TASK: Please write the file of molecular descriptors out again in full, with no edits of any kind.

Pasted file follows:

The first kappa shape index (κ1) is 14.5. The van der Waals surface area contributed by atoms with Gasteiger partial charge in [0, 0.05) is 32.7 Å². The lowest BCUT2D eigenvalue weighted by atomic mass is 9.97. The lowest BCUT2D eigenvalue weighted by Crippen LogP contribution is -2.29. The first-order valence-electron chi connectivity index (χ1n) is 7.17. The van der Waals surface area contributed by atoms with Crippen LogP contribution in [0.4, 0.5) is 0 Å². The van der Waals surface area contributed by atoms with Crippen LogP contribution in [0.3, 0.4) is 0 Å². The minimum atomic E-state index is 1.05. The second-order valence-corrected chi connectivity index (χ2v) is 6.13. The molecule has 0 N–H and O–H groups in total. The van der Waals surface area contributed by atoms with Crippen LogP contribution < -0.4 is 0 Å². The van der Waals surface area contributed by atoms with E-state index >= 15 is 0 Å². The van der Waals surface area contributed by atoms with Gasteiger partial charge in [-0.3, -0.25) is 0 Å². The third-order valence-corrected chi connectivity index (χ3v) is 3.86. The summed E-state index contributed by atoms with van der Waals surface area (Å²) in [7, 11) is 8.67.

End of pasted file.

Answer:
The first kappa shape index (κ1) is 14.5. The van der Waals surface area contributed by atoms with Gasteiger partial charge in [0, 0.05) is 32.7 Å². The lowest BCUT2D eigenvalue weighted by atomic mass is 9.97. The lowest BCUT2D eigenvalue weighted by Crippen LogP contribution is -2.29. The first-order valence-electron chi connectivity index (χ1n) is 7.17. The van der Waals surface area contributed by atoms with Crippen LogP contribution in [0.4, 0.5) is 0 Å². The van der Waals surface area contributed by atoms with Crippen LogP contribution in [0.3, 0.4) is 0 Å². The minimum atomic E-state index is 1.05. The second-order valence-corrected chi connectivity index (χ2v) is 6.13. The molecule has 0 N–H and O–H groups in total. The van der Waals surface area contributed by atoms with Crippen LogP contribution < -0.4 is 0 Å². The van der Waals surface area contributed by atoms with E-state index >= 15 is 0 Å². The van der Waals surface area contributed by atoms with Gasteiger partial charge in [-0.3, -0.25) is 0 Å². The third-order valence-corrected chi connectivity index (χ3v) is 3.86. The summed E-state index contributed by atoms with van der Waals surface area (Å²) in [7, 11) is 8.67.